04.07.2013 - UNESCO Office in Brasilia

UNESCO participates in Off-FLIP 2013 (Paraty, Brazil)

© UNESCO/Edson Fogaça

The exhibition of the documentary film “The root sailing raft”, produced by the architect Edson Fogaça, was included in the Off-FLIP 2013 agenda. It is a parallel event that simultaneously takes place with the Literary Fair of Paraty (Feira Literaria de Paraty – FLIP), from July 3 to 7, 2013, in the state of Rio de Janeiro. The film was shown this Thursday, July 4, at 11 o’clock, at Espaco Silo Cultural, in front of Casa da Cultura, in the Historical Centre of Paraty, with the presence of its producer and director.

The film follows the publication that has the same name and that has the cooperation of UNESCO Office in Brazil. It shows images and interviews of the building process of a rare model of handmade sailing raft (jangada), which is made of roots of a tree found in Ceara state (Brazil) used for artisanal fishery. This raft shown in the film is built by one of the last fishermen that has the knowledge of this technique. In 2012, this documentary film won the Best Editing award at the Brazilian Film Festival, in Brasilia.

The bilingual book – English and Portuguese – reveals details and features of this secular technique of building the root sailing raft made of Timbauba wood (jangada de raiz de Timbaúba), registered by the Brazilian Vessels Project in the coastline of Ceara state. In the 112 pages of this publication, it is possible to reveal the mystery of this art mastered by Edilson Miguel da Silva, a 61-year-old artisanal fisherman that had built and used this type of jangada for 15 years. Today, this type of sailing raft has been substituted by more modern vessels.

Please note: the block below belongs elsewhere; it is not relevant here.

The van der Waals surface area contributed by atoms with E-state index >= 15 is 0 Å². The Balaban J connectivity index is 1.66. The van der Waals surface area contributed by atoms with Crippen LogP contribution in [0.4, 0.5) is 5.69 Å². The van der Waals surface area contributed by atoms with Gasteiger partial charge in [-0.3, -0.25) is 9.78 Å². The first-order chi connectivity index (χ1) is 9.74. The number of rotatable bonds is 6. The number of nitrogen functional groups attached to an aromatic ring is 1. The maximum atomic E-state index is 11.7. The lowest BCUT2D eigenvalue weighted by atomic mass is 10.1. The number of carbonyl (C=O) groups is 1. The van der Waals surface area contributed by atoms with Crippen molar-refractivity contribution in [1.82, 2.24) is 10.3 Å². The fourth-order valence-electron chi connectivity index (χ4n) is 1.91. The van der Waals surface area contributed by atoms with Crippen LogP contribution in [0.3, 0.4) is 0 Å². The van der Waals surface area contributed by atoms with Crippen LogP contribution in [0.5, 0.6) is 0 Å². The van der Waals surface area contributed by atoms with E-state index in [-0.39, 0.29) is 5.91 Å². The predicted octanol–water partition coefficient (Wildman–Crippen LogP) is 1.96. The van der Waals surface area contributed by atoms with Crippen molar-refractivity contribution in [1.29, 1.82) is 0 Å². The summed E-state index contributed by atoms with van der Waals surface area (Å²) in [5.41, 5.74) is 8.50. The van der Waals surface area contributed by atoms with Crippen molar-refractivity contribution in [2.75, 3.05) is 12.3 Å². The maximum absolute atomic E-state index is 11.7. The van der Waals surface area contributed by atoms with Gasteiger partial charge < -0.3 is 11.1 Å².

Brazilian Vessels Project

 The film and the book are products of the Brazilian Vessels Project. It is a careful research work developed in a period of more than 10 years on traditional knowledge of building artisanal boats in Brazil. Its objective is to produce documentary films, photographic registers and publications on the universe of these vessels, contributing to the preservation of a cultural heritage barely known and valued by Brazilians.

Since 2001, the Project team travels to the main poles of traditional fishing of Brazil – along the shore, rivers and lakes of the country – searching for images and interviews of naval master-carpenters, sailors and artisanal fishermen that report secrets of their jobs that have millenary roots such as “know how to do” and “know how to sail”, besides other aspects of their cultural inheritance.




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